The Højgaard twins: Mistaken identity and making history

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CNN
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When Nicolai Højgaard touched down in Rome for the Italian Open last September, he found himself mobbed by fans congratulating him on his victory at the European Masters in Switzerland a week prior.

A flurry of high-fives and fist-bumps painted a wholesome scene, yet there was one small problem with the picture: Nicolai had never won on the DP World Tour.

In fact, after taking some time off, he had not even played the event at Crans-sur-Sierre the preceding week. His brother Rasmus had though, and played very well indeed, securing a one-shot victory.

Welcome to life on Tour as the identical Højgaard twins, the 21-year-old rising stars of Danish golf.

“Not many people can tell us apart, so probably 50 people came up to him … that was tough on him,” Rasmus told CNN’s Jasmine Saunders, AKA The Jazzy Golfer.

Days later, congratulations once again poured in for Nicolai, but this time there was no case of mistaken identity.

Playing via a last-minute invite to the event, a one-stroke triumph at Marco Simone Golf Club secured him his maiden European Tour win and wrote the Højgaard name into the history books as the first brothers to win back-to-back Tour events.

“It’s quite amazing that we didn’t notice it straight away until we actually got asked questions about it,” Nicolai said of the feat.

“It’s a special achievement and hopefully we can do it again in the future.”

Did the fist-bump fiasco light a fire under Nicolai ahead of the tournament? His twin, who finished 18th in Rome, certainly thinks it did.

“One hundred percent, I would use it as fuel as well,” Rasmus said.

“I think he was definitely motivated, he really wanted to get that win … then we got to share that together.”

The brothers embrace after Nicolai's Italian Open triumph.

With Rasmus already having two Tour wins under his belt, at the Mauritius Open and UK Championship, Nicolai had the added motivation of making up ground on his twin.

While Rasmus was clinching his second win in August 2020, Nicolai was enduring a difficult campaign that saw him finish no higher than 16th all season.

Capturing his second Tour title at the UAE’s Ras al Khaimah Championship in February, Nicolai still trails Rasmus by one win but, incredibly, sits just a single world ranking place above his brother at No. 119. The duo are the two highest ranked Danish golfers, with Marcus Helligkilde and Thorbjorn Olesen the only other compatriots inside the top-200.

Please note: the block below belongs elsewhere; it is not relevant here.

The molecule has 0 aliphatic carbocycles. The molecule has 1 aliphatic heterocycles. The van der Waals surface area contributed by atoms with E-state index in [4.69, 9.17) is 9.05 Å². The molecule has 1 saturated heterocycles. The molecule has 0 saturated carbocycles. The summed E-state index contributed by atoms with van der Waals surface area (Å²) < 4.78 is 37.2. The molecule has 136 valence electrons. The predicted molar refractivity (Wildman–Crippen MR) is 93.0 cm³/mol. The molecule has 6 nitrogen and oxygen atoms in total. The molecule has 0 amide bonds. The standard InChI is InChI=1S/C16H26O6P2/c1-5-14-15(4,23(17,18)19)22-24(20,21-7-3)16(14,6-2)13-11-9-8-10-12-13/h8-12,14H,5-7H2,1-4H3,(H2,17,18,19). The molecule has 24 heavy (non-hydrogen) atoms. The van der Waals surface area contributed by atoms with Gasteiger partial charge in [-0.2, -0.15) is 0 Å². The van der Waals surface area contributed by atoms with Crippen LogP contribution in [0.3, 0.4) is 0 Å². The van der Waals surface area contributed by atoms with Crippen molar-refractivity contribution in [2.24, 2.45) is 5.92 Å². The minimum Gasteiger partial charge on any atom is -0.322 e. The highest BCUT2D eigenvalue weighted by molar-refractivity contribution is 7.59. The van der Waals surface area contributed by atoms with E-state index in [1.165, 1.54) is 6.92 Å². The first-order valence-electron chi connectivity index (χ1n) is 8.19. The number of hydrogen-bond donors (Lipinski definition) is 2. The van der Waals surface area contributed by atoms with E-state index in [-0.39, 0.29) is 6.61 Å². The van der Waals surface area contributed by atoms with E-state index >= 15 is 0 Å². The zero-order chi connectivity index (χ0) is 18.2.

“He got them [wins] quite fast and we’ve had some good competition going on, so it was good to get a couple back on him,” Nicolai said.

Nicolai celebrated his first Tour win at the Italian Open.

Yet while they share a healthy rivalry, it’s the emotional support that forms the heart of the duo’s touring relationship. Whether it’s having a practice partner or simply having someone to go to dinner with, the Højgaards are making the most of their closeness.

“We obviously knew at some point we’re going to go in different ways but at the moment we’re still on the same path so we can travel together,” Rasmus said.

“We share each other’s experience from winning and tough moments. I learned a lot from Nicolai because he was struggling quite a bit in 2020 while I was playing very good. I knew that was tough on him, but he got past that and we’ve spoken a lot about it.

“There’s definitely a lot of things I can take from that, and it’s nice to share all the good and tough moments together.”

Rasmus poses with the trophy after his European Masters win at Crans-sur-Sierre Golf Club in Switzerland.

With four events to play until November’s season closing Tour Championship in Dubai, Nicolai is seeking to join his twin on three wins, while Rasmus hopes to display the form needed to secure one of 10 PGA Tour cards up for grabs next year.

Yet both siblings are united in a common goal: to play the 2023 Ryder Cup.

After being postponed two years ago due to the pandemic, the iconic biennial competition returns next September at a venue very fond to one Højgaard twin, Rome’s Marco Simone club.

The twins have their sights set on next year's Ryder Cup.

And with Danish golfing icon Thomas Bjørn, a 15-time European Tour champion, vice-captaining Team Europe, the twins are itching to make the 12-player team. Six players automatically qualify via a ranking points system, with the remaining half picked by captain Luke Donald.

“There’s a long way to go and there’s a lot of golf to be played, so it’s easy to get too far ahead (but) there’s a lot of work to be done,” Nicolai said.

“I think I’ve got a good chance if I keep focusing on the right things and do the right work, so it’s definitely a big goal of mine.”

“Especially having Thomas as a vice-captain,” Rasmus added. “Nic and I have a good relationship with him, he obviously wants us on the team as well.

“That would be a cool experience to share with Nicolai as well, maybe play a foursome together.”



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